Ms Penfold —I do not think that you should assume that whoever did those jobs still work here or even whether those jobs still exist. There has been quite a bit of rejigging in the whole Hansard area.

Ms Barrett —I am not aware of exactly what the current operational requirements in Hansard are because I left early in 2005. But, as Ms Penfold says, there has actually been a continuous improvement review where there have been a number of efficiencies made in Hansard and the staffing numbers have since changed. Possibly people are not working in exactly the same way that they were then.

Senator ROBERT RAY —I suppose the reverse question is: if this was ever to be restored could we take the figure of $37,000 as a realistic figure or are there other factors that come into play that may make it more expensive? Do you understand the question? If these were the savings and at some stage a reversal of the decision was made would it cost us $37,000 or am I overlooking other costs that would come to bear on this which would make it a more expensive proposition?

Ms Penfold —That question probably should go to Ms Lynch because she is the one who knows how Hansard is now structured.

Ms Lynch —If we were to reinstate the indexes, we probably would need to take a different approach to what we have done in the past. Previously the indexes were put together in the non-sitting periods by staff at the senior level, who are now assistant directors at the PEL1 level, assisted by a PSL4 officer. If we were to reinstate the indexes at this point, we would probably take a different approach in terms of doing it electronically—seeking the Hansard production system to provide that service for us rather than the very slow manual process we have used previously.

Senator MURRAY —Does that mean it is cheaper or quicker?

Ms Lynch —I would hope that it would be quicker and therefore cheaper.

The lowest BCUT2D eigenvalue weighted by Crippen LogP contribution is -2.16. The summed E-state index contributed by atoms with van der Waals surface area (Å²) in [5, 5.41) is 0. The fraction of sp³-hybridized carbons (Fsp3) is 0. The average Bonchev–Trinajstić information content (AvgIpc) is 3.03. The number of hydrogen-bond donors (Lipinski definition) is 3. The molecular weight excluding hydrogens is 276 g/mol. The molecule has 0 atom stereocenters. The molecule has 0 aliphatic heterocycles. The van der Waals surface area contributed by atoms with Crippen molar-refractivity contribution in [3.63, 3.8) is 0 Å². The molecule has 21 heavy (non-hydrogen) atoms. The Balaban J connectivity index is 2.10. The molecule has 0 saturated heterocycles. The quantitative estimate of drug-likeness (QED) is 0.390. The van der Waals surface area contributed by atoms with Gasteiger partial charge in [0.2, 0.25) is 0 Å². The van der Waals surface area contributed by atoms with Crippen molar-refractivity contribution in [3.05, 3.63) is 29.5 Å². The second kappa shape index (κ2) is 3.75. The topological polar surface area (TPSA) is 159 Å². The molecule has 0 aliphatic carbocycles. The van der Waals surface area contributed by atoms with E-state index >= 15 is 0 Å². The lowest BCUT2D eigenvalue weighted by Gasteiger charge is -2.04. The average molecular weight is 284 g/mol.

Senator MURRAY —Could you confirm something for me, Ms Penfold and Ms Barrett. Were the users ever consulted about this proposal when it was put to you or the decision?

Ms Penfold —Not to my knowledge.

Senator MURRAY —So no users were consulted as to how it would affect their use of this longstanding facility?

Ms Penfold —Not to my knowledge.

Senator FAULKNER —So after 104 years of having an index to speeches and an index to subjects, someone decides to make this change without consulting any of the libraries or any of the users even though they are still paying the same amount of money for something that they find, basically, entirely useless?

Ms Penfold —I think that last bit is not a fair representation. The people we supply the bound volumes to do not pay for it. We provide that as a free service to them.

Senator FAULKNER —But others do pay for it?

Ms Penfold —Others do pay for it. My very clear understanding—although when we get the figures we will be in a better position to respond on this—is that they were never paying anything like a full price either. They were paying, in effect, the marginal cost of those last few things—and they were not paying it to us. There was an entirely on-the-side arrangement apparently, which was not properly monitored by the former departments, under which the printer was selling that to people. I am not convinced that we were responsible for what was being paid for that, because we certainly were not being paid for the ones we were providing—and we are still not.

Senator FAULKNER —But I am convinced that you are responsible for making a change without consultation which has already affected a number of people and certainly will affect a great deal more as more and more become aware of it. Ms Missingham, why do you have so many concerns about the library community’s reaction to this change? Why have you seen fit to draft a response to the secretary of the department?

Ms Missingham —The library staff who use Hansard have put their concerns down, and that will be communicated. I do not know what the rest of the library community’s reaction to it will be. But, as I said before, these bound volumes have been the first ones to come out without it so I would expect that there will be some comment on it.

Senator FAULKNER —Are you saying that, even for staff working for the Parliamentary Library in this building, there has been an impact in relation to the changes to the contents and indexes? It is having an effect on the way that they do their work too, is that what you are saying?

Ms Missingham —They have a concern that the subject material will not be as easy to retrieve because of the lack of an index.

Senator FAULKNER —That is right—the subject material will not be as easy to retrieve. But nobody thought to even check with one element—the so-called independent Parliamentary Library—before this change was made. Ms Missingham, what you have done as a result of this is draft a response for the secretary.

Ms Missingham —The staff are drafting it.

Senator FAULKNER —When you say ‘a response’, what do you mean? A complaint?